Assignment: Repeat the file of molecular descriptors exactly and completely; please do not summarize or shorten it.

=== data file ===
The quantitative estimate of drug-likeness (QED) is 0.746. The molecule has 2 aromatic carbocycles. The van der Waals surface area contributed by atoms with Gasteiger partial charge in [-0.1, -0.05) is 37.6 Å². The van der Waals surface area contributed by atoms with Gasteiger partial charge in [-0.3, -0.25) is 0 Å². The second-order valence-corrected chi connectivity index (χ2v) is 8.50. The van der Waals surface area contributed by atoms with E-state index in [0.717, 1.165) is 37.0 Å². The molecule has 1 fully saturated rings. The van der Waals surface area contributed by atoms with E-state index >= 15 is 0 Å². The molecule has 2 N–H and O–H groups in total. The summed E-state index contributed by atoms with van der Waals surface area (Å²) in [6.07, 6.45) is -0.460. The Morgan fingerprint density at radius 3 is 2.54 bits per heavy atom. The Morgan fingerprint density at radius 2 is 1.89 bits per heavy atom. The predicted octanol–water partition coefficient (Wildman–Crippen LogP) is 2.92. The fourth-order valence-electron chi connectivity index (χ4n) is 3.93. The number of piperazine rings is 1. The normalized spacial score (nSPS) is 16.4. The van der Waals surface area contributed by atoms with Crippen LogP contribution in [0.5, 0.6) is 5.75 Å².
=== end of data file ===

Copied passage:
The quantitative estimate of drug-likeness (QED) is 0.746. The molecule has 2 aromatic carbocycles. The van der Waals surface area contributed by atoms with Gasteiger partial charge in [-0.1, -0.05) is 37.6 Å². The van der Waals surface area contributed by atoms with Gasteiger partial charge in [-0.3, -0.25) is 0 Å². The second-order valence-corrected chi connectivity index (χ2v) is 8.50. The van der Waals surface area contributed by atoms with E-state index in [0.717, 1.165) is 37.0 Å². The molecule has 1 fully saturated rings. The van der Waals surface area contributed by atoms with E-state index >= 15 is 0 Å². The molecule has 2 N–H and O–H groups in total. The summed E-state index contributed by atoms with van der Waals surface area (Å²) in [6.07, 6.45) is -0.460. The Morgan fingerprint density at radius 3 is 2.54 bits per heavy atom. The Morgan fingerprint density at radius 2 is 1.89 bits per heavy atom. The predicted octanol–water partition coefficient (Wildman–Crippen LogP) is 2.92. The fourth-order valence-electron chi connectivity index (χ4n) is 3.93. The number of piperazine rings is 1. The normalized spacial score (nSPS) is 16.4. The van der Waals surface area contributed by atoms with Crippen LogP contribution in [0.5, 0.6) is 5.75 Å².